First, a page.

To be selected as one of only approximately 500 men and women in the world to travel in space – out of a total world population of more than 6 billion – is certainly prestigious. To be further honored as an inductee into the U.S. Astronaut Hall of Fame is even rarer. So far, fewer than 90 astronauts have been selected by a panel of their peers to join this elite group, and you are invited to meet them all – represented by stunning etched-glass portraits and mission patches – in the U.S. Astronaut Hall of Fame’s Hall of Heroes.
Also, look back in time at what it was like to be one of America’s very first astronauts – one of the brave test pilots and military men who made up the “Mercury 7” and soon after, the astronauts of the Gemini and Apollo programs. Browse the world’s most comprehensive collection of astronaut artifacts and memorabilia, including Wally Schirra's Sigma 7 Mercury spacecraft, John Glenn’s Friendship 7 jumpsuit, and Gus Grissom’s Liberty Bell 7 flight suit and helmet. See personal effects from Mercury, Gemini and Apollo astronauts, including Jim Lovell’s Boy Scout handbook and Buzz Aldrin’s high school football jersey, as well as sports trophies, uniforms from various astronauts’ U.S. Armed Forces careers, and even their childhood report cards!
Colorful timelines demonstrate what was happening in the world as America raced to space, from the emergence of a strange new musical group called The Beatles to the release of Walt Disney’s revolutionary motion picture, “Mary Poppins.” Look back at the media coverage from our most daring accomplishments in space thanks to a vast collection of newspaper and magazine covers that have been preserved for posterity, and pay tribute to some of America’s favorite journalists and newscasters, such as Walter Cronkite.
And, discover facts you aren’t likely to find elsewhere, such as why NASA wanted to end the tradition of designing patches for each mission, and how the agency selected who would first set foot on the moon. The answers are more complex than you might think!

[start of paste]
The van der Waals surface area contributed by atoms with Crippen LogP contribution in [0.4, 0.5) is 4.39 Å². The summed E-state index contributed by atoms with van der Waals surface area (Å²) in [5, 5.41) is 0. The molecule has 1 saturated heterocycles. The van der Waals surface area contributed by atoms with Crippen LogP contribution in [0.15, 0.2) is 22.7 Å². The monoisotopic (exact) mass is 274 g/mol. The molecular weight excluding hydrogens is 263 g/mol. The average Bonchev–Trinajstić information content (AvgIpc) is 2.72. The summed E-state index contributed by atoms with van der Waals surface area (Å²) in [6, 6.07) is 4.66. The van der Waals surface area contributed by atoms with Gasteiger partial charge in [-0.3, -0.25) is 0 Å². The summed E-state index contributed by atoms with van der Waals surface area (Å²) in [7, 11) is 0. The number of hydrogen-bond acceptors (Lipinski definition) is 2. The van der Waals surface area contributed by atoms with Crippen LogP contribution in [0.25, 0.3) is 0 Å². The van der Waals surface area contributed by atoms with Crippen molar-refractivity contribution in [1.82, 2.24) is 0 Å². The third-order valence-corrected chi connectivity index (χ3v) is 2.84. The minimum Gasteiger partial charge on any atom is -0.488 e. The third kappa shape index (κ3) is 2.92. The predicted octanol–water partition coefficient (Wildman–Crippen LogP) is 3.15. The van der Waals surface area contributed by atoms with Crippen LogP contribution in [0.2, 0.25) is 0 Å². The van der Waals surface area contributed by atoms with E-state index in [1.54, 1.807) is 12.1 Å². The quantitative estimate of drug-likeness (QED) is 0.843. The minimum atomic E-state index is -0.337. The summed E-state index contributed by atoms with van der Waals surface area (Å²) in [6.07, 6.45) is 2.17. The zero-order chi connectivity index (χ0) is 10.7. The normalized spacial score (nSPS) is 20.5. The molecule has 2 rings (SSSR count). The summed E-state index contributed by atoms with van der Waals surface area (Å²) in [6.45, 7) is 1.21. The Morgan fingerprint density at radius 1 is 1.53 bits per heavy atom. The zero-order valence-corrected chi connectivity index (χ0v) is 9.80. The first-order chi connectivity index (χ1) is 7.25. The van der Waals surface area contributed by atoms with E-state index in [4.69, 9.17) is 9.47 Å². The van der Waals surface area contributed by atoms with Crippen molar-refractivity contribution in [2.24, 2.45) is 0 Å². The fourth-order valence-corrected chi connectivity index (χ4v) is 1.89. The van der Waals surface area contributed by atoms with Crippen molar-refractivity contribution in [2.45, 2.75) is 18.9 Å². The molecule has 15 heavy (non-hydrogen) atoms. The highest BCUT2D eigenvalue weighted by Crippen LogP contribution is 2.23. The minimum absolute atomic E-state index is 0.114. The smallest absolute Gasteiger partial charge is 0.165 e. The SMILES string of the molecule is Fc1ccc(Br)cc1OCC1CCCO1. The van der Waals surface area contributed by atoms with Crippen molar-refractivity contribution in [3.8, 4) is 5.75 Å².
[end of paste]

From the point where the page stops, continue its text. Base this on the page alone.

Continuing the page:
You’ll also find a stirring tribute to Mercury 7 astronaut, Virgil “Gus” Grissom, as well as Gemini astronauts, Roger Chaffee and Ed White, who lost their lives in the launch pad fire of Apollo 1. It was, in fact, the six surviving Mercury 7 astronauts who opened the U.S. Astronaut Hall of Fame in 1990, a place where space travelers could be remembered, much like baseball players and other sports figures.
Reliving the early days of the space race is just part of your experience, however. You’ll also get to try hands-on activities and exciting training simulators that give you a feel for what these brave astronaut heroes learned and experienced before traveling in space. Try your hand at making a space rendezvous or practice landing the space shuttle. If you’re feeling brave, test your stomach in the Space Sickness simulator. Grab a friend and play Gravball, a futuristic game of zero-gravity or step into our 3D motion simulator to experience a “Mission to Mars.” At Science on a Sphere, a variety of scientific concepts dealing with the atmosphere, the oceans and our solar system are brought to life, projected onto a massive globe to give you the perspective of observing from space. These activities and more await you at the U.S. Astronaut Hall of Fame.